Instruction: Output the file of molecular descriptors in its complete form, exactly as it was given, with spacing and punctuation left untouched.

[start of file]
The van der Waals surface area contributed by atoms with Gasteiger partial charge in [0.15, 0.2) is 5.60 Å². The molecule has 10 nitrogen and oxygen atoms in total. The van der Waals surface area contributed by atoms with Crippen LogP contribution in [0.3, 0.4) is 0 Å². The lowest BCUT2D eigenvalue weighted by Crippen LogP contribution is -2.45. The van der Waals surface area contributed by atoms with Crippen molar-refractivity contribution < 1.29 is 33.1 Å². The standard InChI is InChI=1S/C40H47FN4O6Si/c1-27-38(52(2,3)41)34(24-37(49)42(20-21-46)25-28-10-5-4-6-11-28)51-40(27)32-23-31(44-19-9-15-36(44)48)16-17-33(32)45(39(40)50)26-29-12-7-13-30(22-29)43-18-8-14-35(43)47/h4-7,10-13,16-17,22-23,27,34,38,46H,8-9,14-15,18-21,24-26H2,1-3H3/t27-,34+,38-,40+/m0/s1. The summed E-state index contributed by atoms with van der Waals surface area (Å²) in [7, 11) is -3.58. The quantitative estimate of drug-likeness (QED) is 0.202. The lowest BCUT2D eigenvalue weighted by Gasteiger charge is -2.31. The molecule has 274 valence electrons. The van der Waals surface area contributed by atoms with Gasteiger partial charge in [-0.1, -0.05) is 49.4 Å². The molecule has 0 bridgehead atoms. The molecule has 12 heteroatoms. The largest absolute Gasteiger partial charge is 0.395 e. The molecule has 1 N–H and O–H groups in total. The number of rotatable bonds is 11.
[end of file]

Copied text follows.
The van der Waals surface area contributed by atoms with Gasteiger partial charge in [0.15, 0.2) is 5.60 Å². The molecule has 10 nitrogen and oxygen atoms in total. The van der Waals surface area contributed by atoms with Crippen LogP contribution in [0.3, 0.4) is 0 Å². The lowest BCUT2D eigenvalue weighted by Crippen LogP contribution is -2.45. The van der Waals surface area contributed by atoms with Crippen molar-refractivity contribution < 1.29 is 33.1 Å². The standard InChI is InChI=1S/C40H47FN4O6Si/c1-27-38(52(2,3)41)34(24-37(49)42(20-21-46)25-28-10-5-4-6-11-28)51-40(27)32-23-31(44-19-9-15-36(44)48)16-17-33(32)45(39(40)50)26-29-12-7-13-30(22-29)43-18-8-14-35(43)47/h4-7,10-13,16-17,22-23,27,34,38,46H,8-9,14-15,18-21,24-26H2,1-3H3/t27-,34+,38-,40+/m0/s1. The summed E-state index contributed by atoms with van der Waals surface area (Å²) in [7, 11) is -3.58. The quantitative estimate of drug-likeness (QED) is 0.202. The lowest BCUT2D eigenvalue weighted by Gasteiger charge is -2.31. The molecule has 274 valence electrons. The van der Waals surface area contributed by atoms with Gasteiger partial charge in [-0.1, -0.05) is 49.4 Å². The molecule has 0 bridgehead atoms. The molecule has 12 heteroatoms. The largest absolute Gasteiger partial charge is 0.395 e. The molecule has 1 N–H and O–H groups in total. The number of rotatable bonds is 11.